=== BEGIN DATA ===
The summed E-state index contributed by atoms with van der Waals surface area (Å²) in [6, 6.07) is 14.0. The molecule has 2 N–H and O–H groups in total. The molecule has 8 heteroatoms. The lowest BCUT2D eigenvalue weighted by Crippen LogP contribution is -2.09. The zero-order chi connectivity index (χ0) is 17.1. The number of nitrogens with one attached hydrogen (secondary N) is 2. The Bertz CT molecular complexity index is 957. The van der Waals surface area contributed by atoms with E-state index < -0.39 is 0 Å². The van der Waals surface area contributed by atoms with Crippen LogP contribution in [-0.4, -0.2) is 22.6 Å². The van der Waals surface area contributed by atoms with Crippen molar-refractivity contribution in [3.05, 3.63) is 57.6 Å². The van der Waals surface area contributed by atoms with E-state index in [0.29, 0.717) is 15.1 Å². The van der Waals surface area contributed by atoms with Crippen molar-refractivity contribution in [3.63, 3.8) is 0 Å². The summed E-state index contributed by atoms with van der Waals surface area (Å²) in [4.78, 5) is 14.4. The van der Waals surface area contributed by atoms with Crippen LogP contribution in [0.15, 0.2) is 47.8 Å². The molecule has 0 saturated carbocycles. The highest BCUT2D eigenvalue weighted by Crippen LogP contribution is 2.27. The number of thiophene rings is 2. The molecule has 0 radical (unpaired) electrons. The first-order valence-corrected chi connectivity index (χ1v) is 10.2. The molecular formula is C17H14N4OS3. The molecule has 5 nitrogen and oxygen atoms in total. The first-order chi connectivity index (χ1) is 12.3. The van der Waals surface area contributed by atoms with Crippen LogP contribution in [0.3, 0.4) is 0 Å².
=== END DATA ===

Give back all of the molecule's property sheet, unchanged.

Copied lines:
The summed E-state index contributed by atoms with van der Waals surface area (Å²) in [6, 6.07) is 14.0. The molecule has 2 N–H and O–H groups in total. The molecule has 8 heteroatoms. The lowest BCUT2D eigenvalue weighted by Crippen LogP contribution is -2.09. The zero-order chi connectivity index (χ0) is 17.1. The number of nitrogens with one attached hydrogen (secondary N) is 2. The Bertz CT molecular complexity index is 957. The van der Waals surface area contributed by atoms with E-state index < -0.39 is 0 Å². The van der Waals surface area contributed by atoms with Crippen LogP contribution in [-0.4, -0.2) is 22.6 Å². The van der Waals surface area contributed by atoms with Crippen molar-refractivity contribution in [3.05, 3.63) is 57.6 Å². The van der Waals surface area contributed by atoms with E-state index in [0.29, 0.717) is 15.1 Å². The van der Waals surface area contributed by atoms with Crippen molar-refractivity contribution in [3.63, 3.8) is 0 Å². The summed E-state index contributed by atoms with van der Waals surface area (Å²) in [4.78, 5) is 14.4. The van der Waals surface area contributed by atoms with Crippen LogP contribution in [0.15, 0.2) is 47.8 Å². The molecule has 0 saturated carbocycles. The highest BCUT2D eigenvalue weighted by Crippen LogP contribution is 2.27. The number of thiophene rings is 2. The molecule has 0 radical (unpaired) electrons. The first-order valence-corrected chi connectivity index (χ1v) is 10.2. The molecular formula is C17H14N4OS3. The molecule has 5 nitrogen and oxygen atoms in total. The first-order chi connectivity index (χ1) is 12.3. The van der Waals surface area contributed by atoms with Crippen LogP contribution in [0.3, 0.4) is 0 Å².